By STERRY BUTCHER
FAR WEST TEXAS – A mobile mammography unit that will save Big Bend women hundreds of miles of travel will roll into the area later this month.
Desert Imaging, of El Paso, is expanding its outreach effort and bringing its Digital Mammography Coach for day-long visits to Alpine, Van Horn and Marfa on October 28-30.
The need is so great that all the appointments are already filled, said Mary Clare Spear, of Big Bend Regional Medical Center. Don’t worry, though. More visits from the mobile unit are in the works.
“They’ve never really come this far before and this is whole new territory for them,” Spear said of Desert Imaging. “They’re coming back in January and we’ve started a list for appointments in January. I’m encouraging everyone to call and get on the list so they can schedule.”
Yearly mammograms are recommended for all women over the age of 40, but the closest mammogram facilities are in Odessa or El Paso. It’s a long way to go for a procedure that only takes a few minutes.
“It’s almost a 500-mile round trip from my home in Terlingua,” said Adrienne Evans, a breast cancer survivor.
For some years, a mobile unit visited the area, but its funding was eventually lost and there was no immediate replacement. Spear then loaded up a Big Bend Regional Medical Center van once a month and ferried women to a mammogram facility in Odessa.
“I did that because we didn’t have anything else,” she said. “Now, we do. I’m very excited.”
Adrienne Evans eats healthfully and leads an active life. Breast cancer doesn’t run in her family. She was 50 years old in 2005, when she found a lump in her breast. Diagnosed with invasive lobular carcinoma, Evans underwent treatment that included a mastectomy and breast reconstruction.
“I foolishly never really thought I was at risk,” she said. “I later learned that most women with breast cancer have no family history of the disease. I’m okay now, but it’s much easier to beat if you catch it early. I had put off a mammogram for various reasons. Now, I don’t.”
Early detection can be a lifesaver, say health experts.
“The survival rate is improved tremendously by early detection and better adjuvant therapy,” said Dr. Darrell Parsons, of Presidio County Health Services. “It’s no longer the number one cancer killer for women.”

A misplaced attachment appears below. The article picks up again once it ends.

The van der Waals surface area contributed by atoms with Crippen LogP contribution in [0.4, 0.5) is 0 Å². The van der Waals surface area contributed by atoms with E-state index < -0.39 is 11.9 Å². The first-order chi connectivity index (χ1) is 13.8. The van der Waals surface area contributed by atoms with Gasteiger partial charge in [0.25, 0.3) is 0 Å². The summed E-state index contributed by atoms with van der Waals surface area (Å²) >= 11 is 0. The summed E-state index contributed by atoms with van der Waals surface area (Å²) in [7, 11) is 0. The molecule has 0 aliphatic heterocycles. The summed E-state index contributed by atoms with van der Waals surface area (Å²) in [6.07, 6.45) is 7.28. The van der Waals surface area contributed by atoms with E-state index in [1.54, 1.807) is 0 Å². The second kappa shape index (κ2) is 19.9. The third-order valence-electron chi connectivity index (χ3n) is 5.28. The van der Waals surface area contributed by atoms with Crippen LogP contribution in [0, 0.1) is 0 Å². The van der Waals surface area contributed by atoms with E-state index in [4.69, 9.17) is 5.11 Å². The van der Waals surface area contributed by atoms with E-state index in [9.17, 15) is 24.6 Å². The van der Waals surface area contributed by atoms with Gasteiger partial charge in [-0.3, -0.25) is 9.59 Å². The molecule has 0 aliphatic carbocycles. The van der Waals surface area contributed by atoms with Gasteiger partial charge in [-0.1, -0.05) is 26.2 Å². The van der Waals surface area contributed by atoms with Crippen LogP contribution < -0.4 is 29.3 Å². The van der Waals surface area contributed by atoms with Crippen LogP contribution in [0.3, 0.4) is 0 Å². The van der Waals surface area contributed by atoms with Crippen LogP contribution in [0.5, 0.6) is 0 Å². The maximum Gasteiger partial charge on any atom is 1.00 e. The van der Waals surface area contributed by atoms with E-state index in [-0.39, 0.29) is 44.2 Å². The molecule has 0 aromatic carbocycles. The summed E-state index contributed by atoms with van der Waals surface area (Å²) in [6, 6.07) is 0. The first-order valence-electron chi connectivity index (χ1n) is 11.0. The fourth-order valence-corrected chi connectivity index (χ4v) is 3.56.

He’s among the Big Bend health community members who is advocating for Desert Imaging to make regular runs throughout this region, including Presidio and Terlingua. These visits may be scheduled quarterly or, perhaps, monthly in different communities.
“I’ve got so many patients who need it,” Parsons said.
The effort to get a mobile unit to the Big Bend has been a long-held goal of a local grassroots group. Evans, along with Alpine physician Adrian Billings, started the Big Bend Mammography Coalition about two years ago.
“We’re a group of health care providers and survivors that put a lot of hard work, prayers and good wishes for our sisters, daughters and mothers to bring this screening to the Big Bend,” Evans said. “Dr. Billings had witnessed first-hand in his practice what happens when women put off getting screened and he was very determined to get mammograms here.”
The coalition members made inquiries, raised awareness and settled on a list of prioritized criteria.
“Foremost, it needed to be mobile,” said Spear. “Secondly, it needed to be digital, which is better and easier for radiologists to read.”
Mike Ellis, CEO at Big Bend Regional, is ultimately responsible for getting Desert Imaging on board. The traveling mammography unit is indeed digital and can accommodate 50 appointments per day. The appointment book filled very quickly for this first visit. In Alpine, said Spear, 68 women are scheduled for the day.
Spear is no longer driving a van to Odessa for monthly mammography visits. She doesn’t miss the drive, but she’s a little nostalgic for the camaraderie.
“Those trips were always wonderful,” she recalled. “There were usually 10 women who didn’t know each other and every trip was different. One time I had a sewing club and needles were flying while they were all quilting. We’d laugh until we cried. I’m going miss that, but this is better.”
It’s fitting that news of the mobile unit comes now. October is National Breast Cancer Awareness month. Persistence, dedication and positive thinking have helped secure mammography service for the area, Evans observed. She would know.
“It goes to show that no matter what the obstacle, if people put their minds and hearts to something meaningful, they are truthful, their intentions are grounded in love and they persevere, it will happen,” she said. “That’s the same attitude one needs to overcome any difficulty in life, including overcoming breast cancer.”
Desert Imaging accepts private insurance, Medicare or self-pay. Self-pay is $100. You must be 40 or older. For insurance coverage, it must be at least 366 days since your last mammogram.
To be put on the waiting list for the mobile unit’s January appointments, call Desert Imaging at: 915.577.0100.